The Okhotsk culture is an archeological coastal fishing and hunter-gatherer culture of the lands surrounding the Sea of Okhotsk (600–1000 CE in Hokkaido, –1500 or 1600 CE in the Kurils): the Amur River basin, Sakhalin, northern Hokkaido, the Kuril Islands, and Kamchatka. It appears to have spread outwards from the Amur River region, only to be partially absorbed or pushed back by the Satsumon culture spreading north from Japan, but nevertheless surviving, for example, in the Nivkh of Sakhalin and the Amur and in Itelmen of Kamchatka. The historical Ainu people appear to have retained a strong element of the Okhotsk, but the Satsumon culture, and perhaps language, appears to have dominated the mix of people who contemporaneously became known as the Ainu. Fundamental Okhotsk elements remained, however, such as the bear cult.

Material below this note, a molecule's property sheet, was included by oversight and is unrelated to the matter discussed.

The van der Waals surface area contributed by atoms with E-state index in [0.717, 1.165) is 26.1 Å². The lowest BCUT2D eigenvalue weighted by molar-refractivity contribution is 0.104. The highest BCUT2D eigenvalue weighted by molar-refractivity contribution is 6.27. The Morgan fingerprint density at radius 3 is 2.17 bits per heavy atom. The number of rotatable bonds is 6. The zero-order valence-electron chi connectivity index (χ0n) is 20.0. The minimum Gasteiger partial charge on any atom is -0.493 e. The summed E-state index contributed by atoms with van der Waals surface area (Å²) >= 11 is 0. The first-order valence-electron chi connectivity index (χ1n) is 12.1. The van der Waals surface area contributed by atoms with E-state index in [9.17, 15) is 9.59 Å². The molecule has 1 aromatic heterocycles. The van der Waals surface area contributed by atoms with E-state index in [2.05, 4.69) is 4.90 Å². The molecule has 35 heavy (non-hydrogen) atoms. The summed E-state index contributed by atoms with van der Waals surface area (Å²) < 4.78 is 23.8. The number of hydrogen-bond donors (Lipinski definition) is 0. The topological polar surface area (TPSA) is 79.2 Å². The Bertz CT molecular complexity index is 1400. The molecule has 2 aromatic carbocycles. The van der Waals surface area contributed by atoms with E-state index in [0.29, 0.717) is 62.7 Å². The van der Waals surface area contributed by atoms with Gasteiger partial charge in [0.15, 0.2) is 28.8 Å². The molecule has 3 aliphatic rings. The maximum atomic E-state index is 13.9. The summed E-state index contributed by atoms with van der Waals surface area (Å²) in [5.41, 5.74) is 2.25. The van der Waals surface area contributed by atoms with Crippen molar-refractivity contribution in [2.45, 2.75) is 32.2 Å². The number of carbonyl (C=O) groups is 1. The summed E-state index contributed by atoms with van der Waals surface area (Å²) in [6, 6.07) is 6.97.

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- Sato, Takehiro; Amano, Tetsuya; Ono, Hiroko; Ishida, Hajime; Kodera, Haruto; Matsumura, Hirofumi; Yoneda, Minoru; Masuda, Ryuichi (2007). "Origins and genetic features of the Okhotsk people, revealed by ancient mitochondrial DNA analysis". Journal of Human Genetics 52 (7): 618–27. doi:10.1007/s10038-007-0164-z. PMID 17568987.
- Okada, Atsuko (1998). "Maritime Adaptations in Hokkaido". Arctic Anthropology 35 (1): 340–9. JSTOR 40316474.
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